June 19, 2013


I recently traveled to Las Vegas for what's called the "Callback Round" of NBC's hit series,The Voice.  Rewind.  Rather than subject myself to the time consuming process of the initial "Open Call" - i.e. the "Cattle Call" - I submitted a video audition package to The Voice casting agency this past March.  Honestly, I never even expected to hear back, but within 6 weeks I received an email asking if I'd be available and willing to travel to one of several major cities in the United States for the second round auditions.  Fast Forward.  Despite positive reviews from the panel of judges and a chorus of "please come back and try out again," I was not selected as one of the finalists to make it to the televised "Blind Auditions."

Before I go any further, I want to draw your attention to the picture above; my wife snapped this photo as she rushed toward me on Las Vegas Blvd, eager to greet me and hear the outcome of my appointment.  She had no idea how my audition had gone, so when I revealed the outcome a few moments later, she looked absolutely devastated for me.  Look at my face; does it look like the face of a man who's been devastated?  In this moment, do I look even remotely upset?

Now, I want to make it perfectly clear that I'm not making excuses; I went into this audition prepared to "play the game."  My performances were, I thought, genuine and well executed, so I'm still not quite sure what the hang up was but for whatever reason the panel felt I wasn't quite right for the show.  The immediate indifference I felt toward the outcome of this endeavor was honestly a huge surprise.  The truth of it is that 3 years ago this experience would have devastated me, which tells me one thing - success is a state of mind.  The prospect of a career in music was everything, and I do mean everything, to me, so a "no" 3 years ago would have sent me spiraling.  Music defined me; it wasn't just a talent turned glorified hobby turned career.  If I wasn't an exceptional singer/songwriter, who was I and what possible value did I have?  It just goes to show how little perspective we have in our early 20's.  As I walked toward my wife on Las Vegas Blvd, the recognition of the family, friends, and career(s) that awaited me in Oklahoma made it all too easy to acquiesce to the "no" that would have shattered my world a few years ago.  Not to mention I turned what would have been a 2 day business trip into a 5 day vacation for an early 1 year anniversary...that also helped ease the blow!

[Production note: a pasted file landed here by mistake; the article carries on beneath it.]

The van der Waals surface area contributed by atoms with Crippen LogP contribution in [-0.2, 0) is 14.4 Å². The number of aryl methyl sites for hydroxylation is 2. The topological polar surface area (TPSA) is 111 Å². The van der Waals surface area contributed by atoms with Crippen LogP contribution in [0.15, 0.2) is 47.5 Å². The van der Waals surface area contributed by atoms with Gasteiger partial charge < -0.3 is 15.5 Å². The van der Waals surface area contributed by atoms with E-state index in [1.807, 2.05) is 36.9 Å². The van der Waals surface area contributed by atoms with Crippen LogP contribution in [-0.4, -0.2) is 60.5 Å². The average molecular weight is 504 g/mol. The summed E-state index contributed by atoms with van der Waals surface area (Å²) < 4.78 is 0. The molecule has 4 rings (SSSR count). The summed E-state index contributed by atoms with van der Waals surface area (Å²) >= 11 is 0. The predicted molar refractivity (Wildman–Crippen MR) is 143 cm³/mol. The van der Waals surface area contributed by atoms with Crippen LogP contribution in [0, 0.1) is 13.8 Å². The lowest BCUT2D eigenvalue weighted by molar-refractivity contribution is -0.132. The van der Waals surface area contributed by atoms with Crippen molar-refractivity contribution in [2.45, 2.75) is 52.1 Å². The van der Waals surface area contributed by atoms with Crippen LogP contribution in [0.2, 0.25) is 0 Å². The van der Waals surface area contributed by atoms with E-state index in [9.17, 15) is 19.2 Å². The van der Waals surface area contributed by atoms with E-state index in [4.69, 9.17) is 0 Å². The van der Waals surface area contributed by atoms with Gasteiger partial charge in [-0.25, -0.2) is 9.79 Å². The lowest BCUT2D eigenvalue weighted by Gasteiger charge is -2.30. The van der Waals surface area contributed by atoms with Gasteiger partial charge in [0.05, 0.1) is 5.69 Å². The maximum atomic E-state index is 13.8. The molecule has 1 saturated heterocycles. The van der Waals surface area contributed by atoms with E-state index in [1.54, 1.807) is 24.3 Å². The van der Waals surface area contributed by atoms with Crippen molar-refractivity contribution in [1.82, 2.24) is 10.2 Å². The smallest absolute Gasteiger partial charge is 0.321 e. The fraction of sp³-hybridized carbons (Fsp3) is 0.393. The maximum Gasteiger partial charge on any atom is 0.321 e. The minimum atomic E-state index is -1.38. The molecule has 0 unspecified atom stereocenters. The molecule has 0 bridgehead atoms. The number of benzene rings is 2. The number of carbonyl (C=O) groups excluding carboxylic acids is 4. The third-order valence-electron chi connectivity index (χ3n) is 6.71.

Several people have asked if I would ever consider auditioning for The Voice or another talent-based reality program again.  Honestly, I don't know if I'll ever open myself up again to the roller coaster of emotions, stress, and sacrifice that comes with competing on such a high level; however, I will say I'll never actively seek it out again.  An artist and performer must walk a fine line between pleasing oneself and pleasing others, and I found in the days leading up to my audition that I was spending far too much time and energy on pleasing others.  Besides, although the prospect of fame and fortune has vanished from my immediate future, the gigs keep rolling in and people keep paying my rates because they enjoy and appreciate what it is that I do, which says a lot.  

Ultimately, I'm so grateful for this experience if for no other reason than it gave me perspective; success is a state of mind.

Jamie B.




April 27, 2013


To stifle the creative spirit is truly a crime, for what is progress if not creativity at work.  

Last night I performed a set on the Art Moves stage at Oklahoma City's annual Festival of the Arts.  For a local artist such as myself, any opportunity to perform outside the typical restaurant/bar scene is to be cherished, especially when there's a built-in audience numbering in the tens of thousands!  Oddly enough, last night I found myself distracted, and although it may not have been apparent to the audience (I certainly hope it wasn't!) I was somewhat disconnected from my performance.  With the awe inspiring Devon Tower to my right, the newly constructed Myriad Gardens Restaurant to my left, and the iconic Chrystal Bridge in front of me, I couldn't help thinking about an article I'd written a few of years back concerning the flourishing art scene in Oklahoma City.  


With its vast variety of artistic vision, including a relatively untapped wealth of musical talent that’s as dynamic as it is eclectic, Oklahoma City provides an exceptional foundation and platform for an all out rebirth within the artistic community.  Slowly but surely, an “art for art’s sake” mentality is surfacing amongst the city’s most innovative, allowing for an unparalleled purity within the process of creation.  As a result, the idea of “the artist” has begun to take on a new meaning, one that not only suggests but also demands an indelible line separating art from the corporations that for so long have attempted to harness it for fear of losing control. Let’s face it; what is the corporate world if not merely a series of integrated systems whose sole purpose is to propel its overall financial state, because, as the saying goes, “he who has the money has the power.”  

The relationship between art and industry is a paradoxical one to say the least; in the world of music, the artist cannot succeed (obviously the word “succeed” is a relative term) or sustain itself on a larger scale without the financial support provided by a label, who in return for their investment requires a say in the overall direction of the artist.  Ultimately, this is where problems arise; it’s when labels begin to push artists in the direction of the highest possible revenue outcome that all sense of artistic integrity becomes compromised and everything that’s worthwhile about art is lost.  In a very real sense, what’s produced under such conditions can hardly be considered art, which is one of the primary contributing factors that has lead to the decline of the major record label over the past decade – but no more.